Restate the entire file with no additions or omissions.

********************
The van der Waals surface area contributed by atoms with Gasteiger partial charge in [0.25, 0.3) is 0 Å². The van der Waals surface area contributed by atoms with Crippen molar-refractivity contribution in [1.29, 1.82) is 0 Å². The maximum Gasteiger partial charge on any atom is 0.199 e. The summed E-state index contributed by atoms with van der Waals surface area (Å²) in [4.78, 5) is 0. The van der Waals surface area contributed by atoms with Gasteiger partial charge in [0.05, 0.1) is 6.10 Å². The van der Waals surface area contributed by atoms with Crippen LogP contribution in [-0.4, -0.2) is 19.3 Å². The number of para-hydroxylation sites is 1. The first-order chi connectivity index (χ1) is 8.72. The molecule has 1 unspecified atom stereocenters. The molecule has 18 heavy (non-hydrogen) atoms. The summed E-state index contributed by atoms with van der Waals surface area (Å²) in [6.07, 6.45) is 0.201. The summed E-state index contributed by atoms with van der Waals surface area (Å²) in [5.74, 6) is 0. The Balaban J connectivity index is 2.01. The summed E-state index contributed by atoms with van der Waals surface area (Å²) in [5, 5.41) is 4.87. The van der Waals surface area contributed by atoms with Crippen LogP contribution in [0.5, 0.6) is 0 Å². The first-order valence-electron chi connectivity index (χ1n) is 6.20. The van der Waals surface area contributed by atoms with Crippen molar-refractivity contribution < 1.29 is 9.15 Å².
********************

The van der Waals surface area contributed by atoms with Gasteiger partial charge in [0.25, 0.3) is 0 Å². The van der Waals surface area contributed by atoms with Crippen molar-refractivity contribution in [1.29, 1.82) is 0 Å². The maximum Gasteiger partial charge on any atom is 0.199 e. The summed E-state index contributed by atoms with van der Waals surface area (Å²) in [4.78, 5) is 0. The van der Waals surface area contributed by atoms with Gasteiger partial charge in [0.05, 0.1) is 6.10 Å². The van der Waals surface area contributed by atoms with Crippen LogP contribution in [-0.4, -0.2) is 19.3 Å². The number of para-hydroxylation sites is 1. The first-order chi connectivity index (χ1) is 8.72. The molecule has 1 unspecified atom stereocenters. The molecule has 18 heavy (non-hydrogen) atoms. The summed E-state index contributed by atoms with van der Waals surface area (Å²) in [6.07, 6.45) is 0.201. The summed E-state index contributed by atoms with van der Waals surface area (Å²) in [5.74, 6) is 0. The Balaban J connectivity index is 2.01. The summed E-state index contributed by atoms with van der Waals surface area (Å²) in [5, 5.41) is 4.87. The van der Waals surface area contributed by atoms with Crippen LogP contribution in [0.5, 0.6) is 0 Å². The first-order valence-electron chi connectivity index (χ1n) is 6.20. The van der Waals surface area contributed by atoms with Crippen molar-refractivity contribution < 1.29 is 9.15 Å².